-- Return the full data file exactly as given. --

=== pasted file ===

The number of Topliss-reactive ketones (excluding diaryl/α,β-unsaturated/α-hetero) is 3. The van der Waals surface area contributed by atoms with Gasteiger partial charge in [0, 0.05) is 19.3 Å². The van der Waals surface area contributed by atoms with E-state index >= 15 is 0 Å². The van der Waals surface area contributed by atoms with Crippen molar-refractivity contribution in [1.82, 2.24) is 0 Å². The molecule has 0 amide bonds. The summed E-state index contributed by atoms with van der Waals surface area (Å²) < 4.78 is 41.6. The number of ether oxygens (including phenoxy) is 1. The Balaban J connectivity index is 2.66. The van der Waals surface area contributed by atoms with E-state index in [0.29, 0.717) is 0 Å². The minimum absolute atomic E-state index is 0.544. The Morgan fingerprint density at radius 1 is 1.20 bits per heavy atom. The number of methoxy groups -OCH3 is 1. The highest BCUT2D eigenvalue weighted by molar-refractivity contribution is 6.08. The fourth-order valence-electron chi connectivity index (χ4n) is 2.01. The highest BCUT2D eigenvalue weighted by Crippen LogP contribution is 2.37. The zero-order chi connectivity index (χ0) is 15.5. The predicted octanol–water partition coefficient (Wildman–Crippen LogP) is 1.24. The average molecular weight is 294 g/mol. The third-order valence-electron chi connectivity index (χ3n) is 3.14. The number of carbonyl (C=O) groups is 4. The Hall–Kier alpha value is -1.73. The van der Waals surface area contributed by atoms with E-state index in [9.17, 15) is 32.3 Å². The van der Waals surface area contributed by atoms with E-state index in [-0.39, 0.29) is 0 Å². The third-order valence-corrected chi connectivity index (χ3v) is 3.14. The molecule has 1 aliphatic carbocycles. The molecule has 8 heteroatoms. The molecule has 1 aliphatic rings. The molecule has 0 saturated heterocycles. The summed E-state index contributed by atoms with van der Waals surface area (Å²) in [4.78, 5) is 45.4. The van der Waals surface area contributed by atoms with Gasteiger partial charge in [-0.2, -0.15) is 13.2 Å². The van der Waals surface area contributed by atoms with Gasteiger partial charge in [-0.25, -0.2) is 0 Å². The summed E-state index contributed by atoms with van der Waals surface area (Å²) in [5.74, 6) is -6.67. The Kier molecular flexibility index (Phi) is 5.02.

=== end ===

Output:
The number of Topliss-reactive ketones (excluding diaryl/α,β-unsaturated/α-hetero) is 3. The van der Waals surface area contributed by atoms with Gasteiger partial charge in [0, 0.05) is 19.3 Å². The van der Waals surface area contributed by atoms with E-state index >= 15 is 0 Å². The van der Waals surface area contributed by atoms with Crippen molar-refractivity contribution in [1.82, 2.24) is 0 Å². The molecule has 0 amide bonds. The summed E-state index contributed by atoms with van der Waals surface area (Å²) < 4.78 is 41.6. The number of ether oxygens (including phenoxy) is 1. The Balaban J connectivity index is 2.66. The van der Waals surface area contributed by atoms with E-state index in [0.29, 0.717) is 0 Å². The minimum absolute atomic E-state index is 0.544. The Morgan fingerprint density at radius 1 is 1.20 bits per heavy atom. The number of methoxy groups -OCH3 is 1. The highest BCUT2D eigenvalue weighted by molar-refractivity contribution is 6.08. The fourth-order valence-electron chi connectivity index (χ4n) is 2.01. The highest BCUT2D eigenvalue weighted by Crippen LogP contribution is 2.37. The zero-order chi connectivity index (χ0) is 15.5. The predicted octanol–water partition coefficient (Wildman–Crippen LogP) is 1.24. The average molecular weight is 294 g/mol. The third-order valence-electron chi connectivity index (χ3n) is 3.14. The number of carbonyl (C=O) groups is 4. The Hall–Kier alpha value is -1.73. The van der Waals surface area contributed by atoms with E-state index in [9.17, 15) is 32.3 Å². The van der Waals surface area contributed by atoms with E-state index in [-0.39, 0.29) is 0 Å². The third-order valence-corrected chi connectivity index (χ3v) is 3.14. The molecule has 1 aliphatic carbocycles. The molecule has 8 heteroatoms. The molecule has 1 aliphatic rings. The molecule has 0 saturated heterocycles. The summed E-state index contributed by atoms with van der Waals surface area (Å²) in [4.78, 5) is 45.4. The van der Waals surface area contributed by atoms with Gasteiger partial charge in [-0.2, -0.15) is 13.2 Å². The van der Waals surface area contributed by atoms with Gasteiger partial charge in [-0.25, -0.2) is 0 Å². The summed E-state index contributed by atoms with van der Waals surface area (Å²) in [5.74, 6) is -6.67. The Kier molecular flexibility index (Phi) is 5.02.